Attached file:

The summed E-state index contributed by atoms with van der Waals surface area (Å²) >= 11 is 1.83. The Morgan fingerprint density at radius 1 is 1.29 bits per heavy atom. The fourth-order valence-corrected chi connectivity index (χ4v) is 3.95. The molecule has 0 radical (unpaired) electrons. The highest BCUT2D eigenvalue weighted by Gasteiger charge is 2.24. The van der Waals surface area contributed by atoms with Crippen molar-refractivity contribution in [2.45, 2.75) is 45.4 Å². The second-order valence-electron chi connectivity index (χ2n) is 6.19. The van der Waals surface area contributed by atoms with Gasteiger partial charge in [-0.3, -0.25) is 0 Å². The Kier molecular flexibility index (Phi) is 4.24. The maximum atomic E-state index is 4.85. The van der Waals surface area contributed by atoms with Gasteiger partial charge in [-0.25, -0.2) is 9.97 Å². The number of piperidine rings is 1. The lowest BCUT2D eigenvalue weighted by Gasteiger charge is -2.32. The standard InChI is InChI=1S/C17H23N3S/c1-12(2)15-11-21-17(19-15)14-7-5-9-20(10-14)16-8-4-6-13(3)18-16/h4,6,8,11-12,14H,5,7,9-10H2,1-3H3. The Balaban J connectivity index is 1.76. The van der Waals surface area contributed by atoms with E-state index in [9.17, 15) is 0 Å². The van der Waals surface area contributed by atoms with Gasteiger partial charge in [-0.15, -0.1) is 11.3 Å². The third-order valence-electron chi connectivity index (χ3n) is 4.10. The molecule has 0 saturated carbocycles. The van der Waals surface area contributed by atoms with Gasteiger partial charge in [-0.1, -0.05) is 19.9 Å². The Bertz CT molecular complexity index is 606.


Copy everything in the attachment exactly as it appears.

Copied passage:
The summed E-state index contributed by atoms with van der Waals surface area (Å²) >= 11 is 1.83. The Morgan fingerprint density at radius 1 is 1.29 bits per heavy atom. The fourth-order valence-corrected chi connectivity index (χ4v) is 3.95. The molecule has 0 radical (unpaired) electrons. The highest BCUT2D eigenvalue weighted by Gasteiger charge is 2.24. The van der Waals surface area contributed by atoms with Crippen molar-refractivity contribution in [2.45, 2.75) is 45.4 Å². The second-order valence-electron chi connectivity index (χ2n) is 6.19. The van der Waals surface area contributed by atoms with Gasteiger partial charge in [-0.3, -0.25) is 0 Å². The Kier molecular flexibility index (Phi) is 4.24. The maximum atomic E-state index is 4.85. The van der Waals surface area contributed by atoms with Gasteiger partial charge in [-0.25, -0.2) is 9.97 Å². The number of piperidine rings is 1. The lowest BCUT2D eigenvalue weighted by Gasteiger charge is -2.32. The standard InChI is InChI=1S/C17H23N3S/c1-12(2)15-11-21-17(19-15)14-7-5-9-20(10-14)16-8-4-6-13(3)18-16/h4,6,8,11-12,14H,5,7,9-10H2,1-3H3. The Balaban J connectivity index is 1.76. The van der Waals surface area contributed by atoms with E-state index in [9.17, 15) is 0 Å². The van der Waals surface area contributed by atoms with Gasteiger partial charge in [-0.15, -0.1) is 11.3 Å². The third-order valence-electron chi connectivity index (χ3n) is 4.10. The molecule has 0 saturated carbocycles. The van der Waals surface area contributed by atoms with Gasteiger partial charge in [-0.1, -0.05) is 19.9 Å². The Bertz CT molecular complexity index is 606.